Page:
Coko and Open Textbook Network plan IMLS grant-related kick off in December

Coko and the Open Textbook Network will come together at the University of Minnesota on December 11 for an official kick-off of the IMLS-funded multi-year project to create an open textbook platform environment to support authors.

An advisory group comprised of OTN community members will share their requirements and feedback to inform the collaborative design and development of this open source, modular tool.

Hosting the event will be Open Text Book Network’s Dave Ernst and Karen Lauritsen, and Coko’s Adam Hyde. Participants include:

Dan Allosso, Assistant Professor, History, Bemidji State University

Karen Bjork, Head of Digital Initiatives, Portland State University

Matt DeCarlo, Assistant Professor, Radford University School of Social Work

Josie Gray, Coordinator of Collection Quality, BCcampus Open Education

Mark Konecny, Scholarly Communications and Digital Publishing Strategist, University of Cincinnati

Emma Molls, Publishing Services Librarian, University of Minnesota Libraries

Carla Myers, Assistant Librarian & Coordinator of Scholarly Communications, Miami University Libraries

Jonathan Portiz, Associate Professor in the Department of Mathematics and Physics, Colorado State University, Pueblo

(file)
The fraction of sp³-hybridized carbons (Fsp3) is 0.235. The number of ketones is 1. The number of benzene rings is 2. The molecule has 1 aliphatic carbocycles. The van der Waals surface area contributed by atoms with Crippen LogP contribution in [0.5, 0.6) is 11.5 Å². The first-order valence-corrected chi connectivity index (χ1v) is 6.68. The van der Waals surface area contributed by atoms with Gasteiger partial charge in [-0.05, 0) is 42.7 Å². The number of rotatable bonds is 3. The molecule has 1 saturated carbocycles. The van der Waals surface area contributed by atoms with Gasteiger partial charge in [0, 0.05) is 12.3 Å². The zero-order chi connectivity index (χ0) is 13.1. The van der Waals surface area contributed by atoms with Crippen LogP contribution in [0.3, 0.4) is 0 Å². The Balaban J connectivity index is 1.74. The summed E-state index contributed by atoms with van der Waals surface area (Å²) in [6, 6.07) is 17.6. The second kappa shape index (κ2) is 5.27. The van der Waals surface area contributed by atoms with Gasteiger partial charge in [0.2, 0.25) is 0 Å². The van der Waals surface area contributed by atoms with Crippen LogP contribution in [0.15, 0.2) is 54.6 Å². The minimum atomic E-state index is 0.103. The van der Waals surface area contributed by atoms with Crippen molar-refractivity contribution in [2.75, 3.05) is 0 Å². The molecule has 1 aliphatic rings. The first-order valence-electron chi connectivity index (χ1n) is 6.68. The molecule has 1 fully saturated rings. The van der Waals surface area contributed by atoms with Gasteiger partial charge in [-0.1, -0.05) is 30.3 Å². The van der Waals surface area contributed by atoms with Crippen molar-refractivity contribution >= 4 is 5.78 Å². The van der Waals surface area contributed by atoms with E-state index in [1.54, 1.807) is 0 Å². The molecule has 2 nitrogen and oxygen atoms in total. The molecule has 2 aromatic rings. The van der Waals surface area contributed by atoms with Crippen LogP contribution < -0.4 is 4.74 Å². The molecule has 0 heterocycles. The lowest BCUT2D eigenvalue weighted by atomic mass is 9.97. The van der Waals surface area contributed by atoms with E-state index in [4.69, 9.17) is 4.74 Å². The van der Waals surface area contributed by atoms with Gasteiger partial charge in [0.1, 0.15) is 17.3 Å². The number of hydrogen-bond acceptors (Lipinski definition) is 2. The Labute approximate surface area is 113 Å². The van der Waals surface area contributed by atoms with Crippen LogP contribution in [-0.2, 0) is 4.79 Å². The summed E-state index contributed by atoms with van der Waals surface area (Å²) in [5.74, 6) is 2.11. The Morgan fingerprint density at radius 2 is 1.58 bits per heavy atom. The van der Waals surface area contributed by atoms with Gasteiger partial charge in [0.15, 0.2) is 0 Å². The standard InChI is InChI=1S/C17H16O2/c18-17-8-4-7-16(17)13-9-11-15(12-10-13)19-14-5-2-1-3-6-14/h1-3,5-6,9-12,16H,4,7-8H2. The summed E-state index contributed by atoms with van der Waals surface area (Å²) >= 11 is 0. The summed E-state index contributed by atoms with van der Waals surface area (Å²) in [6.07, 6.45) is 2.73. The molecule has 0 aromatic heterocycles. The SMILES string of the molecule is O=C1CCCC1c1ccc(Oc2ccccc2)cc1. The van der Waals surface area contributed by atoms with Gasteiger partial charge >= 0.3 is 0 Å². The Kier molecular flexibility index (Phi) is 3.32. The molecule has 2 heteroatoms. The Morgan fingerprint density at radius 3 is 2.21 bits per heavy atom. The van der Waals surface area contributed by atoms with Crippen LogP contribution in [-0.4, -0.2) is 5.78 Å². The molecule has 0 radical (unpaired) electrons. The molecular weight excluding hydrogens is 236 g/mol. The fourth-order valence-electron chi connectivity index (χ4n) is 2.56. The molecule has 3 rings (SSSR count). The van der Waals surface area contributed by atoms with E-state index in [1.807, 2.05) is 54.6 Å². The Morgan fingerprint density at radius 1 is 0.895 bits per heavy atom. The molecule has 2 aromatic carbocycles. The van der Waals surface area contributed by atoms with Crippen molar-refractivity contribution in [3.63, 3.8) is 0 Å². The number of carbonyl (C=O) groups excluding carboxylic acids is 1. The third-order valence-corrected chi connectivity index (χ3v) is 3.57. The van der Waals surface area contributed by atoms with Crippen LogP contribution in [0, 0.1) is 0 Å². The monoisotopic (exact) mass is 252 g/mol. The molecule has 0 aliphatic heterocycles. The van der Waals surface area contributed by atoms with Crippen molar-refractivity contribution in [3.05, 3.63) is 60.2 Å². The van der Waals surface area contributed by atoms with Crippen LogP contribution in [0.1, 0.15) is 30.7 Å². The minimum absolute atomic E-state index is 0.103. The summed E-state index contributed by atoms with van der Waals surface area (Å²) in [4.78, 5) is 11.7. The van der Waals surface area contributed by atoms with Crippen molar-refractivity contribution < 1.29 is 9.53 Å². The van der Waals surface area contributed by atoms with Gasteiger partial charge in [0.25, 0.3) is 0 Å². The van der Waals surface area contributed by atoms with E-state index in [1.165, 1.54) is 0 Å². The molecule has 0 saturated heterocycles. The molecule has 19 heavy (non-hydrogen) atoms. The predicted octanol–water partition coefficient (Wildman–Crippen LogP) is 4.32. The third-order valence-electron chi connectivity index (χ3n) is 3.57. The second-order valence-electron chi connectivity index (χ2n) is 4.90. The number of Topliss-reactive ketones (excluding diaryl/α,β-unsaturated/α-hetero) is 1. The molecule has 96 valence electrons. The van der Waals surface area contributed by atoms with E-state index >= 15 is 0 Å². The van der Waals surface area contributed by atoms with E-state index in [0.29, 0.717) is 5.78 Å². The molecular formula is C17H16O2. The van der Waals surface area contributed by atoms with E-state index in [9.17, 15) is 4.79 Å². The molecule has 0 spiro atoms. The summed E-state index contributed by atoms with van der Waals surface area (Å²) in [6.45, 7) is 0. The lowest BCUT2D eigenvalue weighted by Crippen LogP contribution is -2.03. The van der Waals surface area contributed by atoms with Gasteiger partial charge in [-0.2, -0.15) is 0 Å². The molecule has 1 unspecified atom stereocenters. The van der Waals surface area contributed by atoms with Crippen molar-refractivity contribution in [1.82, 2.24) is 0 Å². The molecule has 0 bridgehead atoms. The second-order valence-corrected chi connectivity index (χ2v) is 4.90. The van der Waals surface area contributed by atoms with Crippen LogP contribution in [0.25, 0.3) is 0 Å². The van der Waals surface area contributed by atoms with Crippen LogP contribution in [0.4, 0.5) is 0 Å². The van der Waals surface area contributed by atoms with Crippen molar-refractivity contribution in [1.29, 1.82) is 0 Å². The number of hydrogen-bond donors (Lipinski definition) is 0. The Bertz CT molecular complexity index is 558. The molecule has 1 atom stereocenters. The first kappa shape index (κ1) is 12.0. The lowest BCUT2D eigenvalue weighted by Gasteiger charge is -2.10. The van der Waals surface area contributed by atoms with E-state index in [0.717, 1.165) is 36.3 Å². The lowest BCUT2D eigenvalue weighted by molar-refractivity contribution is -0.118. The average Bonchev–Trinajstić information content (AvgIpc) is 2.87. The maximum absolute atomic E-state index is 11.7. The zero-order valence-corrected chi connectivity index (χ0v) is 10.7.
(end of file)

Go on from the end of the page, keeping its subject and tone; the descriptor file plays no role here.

The advisory group will explore the following questions: How would a tool for designing an open textbook work? How would it function in order to help faculty authors design a structured, consistent book? What would the design environment look like? Adam Hyde will facilitate these topics as well as a collaborative design process using his own Cabbage Tree Method.

Following the event, Coko’s development team will work to deliver on the requirements. From there, the advisory group will reconvene to test the build, provide feedback, and answer any open questions. The group plans to meet roughly once per year while work is ongoing.

“We’re excited to get started with our advisory group, and to collaborate closely with our partners at Coko, which also values community driven processes,” said Karen Lauritsen. “The Open Textbook Network is committed to supporting multiple pathways to writing and publishing open textbooks for a broad community of users and institutions, and we’re working to make this tool an important contribution to that ecosystem.”

“I’ve been developing books systems for over a decade, and I’ve never been more excited about it than now,” said Adam Hyde. “David and Karen have assembled a network of passionate advocates for open textbooks, and together, this expert team will design the interoperable future of open textbook authoring tools. I’m delighted to participate and cannot wait to get started.”

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